School Stratification in New and Established Latino Destinations
Molly Dondero, University of Texas at Austin
Chandra Muller, University of Texas at Austin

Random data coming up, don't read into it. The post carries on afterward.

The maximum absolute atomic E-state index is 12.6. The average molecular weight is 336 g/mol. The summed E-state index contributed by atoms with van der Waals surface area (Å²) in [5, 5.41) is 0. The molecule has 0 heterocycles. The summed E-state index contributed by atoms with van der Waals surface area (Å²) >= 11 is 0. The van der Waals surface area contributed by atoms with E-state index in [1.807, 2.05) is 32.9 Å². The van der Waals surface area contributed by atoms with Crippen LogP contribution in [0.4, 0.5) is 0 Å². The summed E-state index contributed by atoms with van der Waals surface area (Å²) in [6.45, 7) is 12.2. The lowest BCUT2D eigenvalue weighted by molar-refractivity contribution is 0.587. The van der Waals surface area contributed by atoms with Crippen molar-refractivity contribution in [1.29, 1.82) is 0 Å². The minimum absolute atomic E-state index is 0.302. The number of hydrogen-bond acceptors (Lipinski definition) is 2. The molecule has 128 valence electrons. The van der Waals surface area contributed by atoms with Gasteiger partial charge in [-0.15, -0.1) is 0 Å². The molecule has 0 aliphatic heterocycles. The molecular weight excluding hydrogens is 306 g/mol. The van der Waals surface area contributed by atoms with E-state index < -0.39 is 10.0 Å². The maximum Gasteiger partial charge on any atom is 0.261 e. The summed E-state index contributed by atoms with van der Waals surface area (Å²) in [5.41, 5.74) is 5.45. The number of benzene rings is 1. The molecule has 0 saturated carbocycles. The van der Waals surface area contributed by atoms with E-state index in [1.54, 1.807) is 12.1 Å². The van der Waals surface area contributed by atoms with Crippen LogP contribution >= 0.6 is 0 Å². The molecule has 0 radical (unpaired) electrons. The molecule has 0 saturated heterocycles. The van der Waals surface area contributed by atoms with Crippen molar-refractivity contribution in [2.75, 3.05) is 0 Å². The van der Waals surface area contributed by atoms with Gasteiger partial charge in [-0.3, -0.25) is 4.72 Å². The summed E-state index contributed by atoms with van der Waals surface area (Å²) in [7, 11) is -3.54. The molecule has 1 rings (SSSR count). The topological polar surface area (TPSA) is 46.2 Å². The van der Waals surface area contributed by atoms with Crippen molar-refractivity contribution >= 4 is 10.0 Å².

The size, growth, and geographic diversification of the school-age Latino population suggests that schools in areas that previously had very few Latinos now provide the primary source of education for these students. However, we know little about the schools that Latino students in new destinations attend. This study uses data from the 1999-2000 Schools and Staffing Survey and the 2002 Educational Longitudinal Study to compare characteristics of public high schools in new and established Latino destinations. Specifically, we examine school demographic characteristics, quality of education, linguistic support services, and Latino students' access to advanced math courses. Findings show that while schools in new Latino destinations appear stronger financially and academically, they offer fewer and less systematic linguistic support services than schools in established destinations. In addition, the Latino-white gap in college preparatory math course-taking is larger in schools in new destinations, suggesting greater educational stratification in those schools.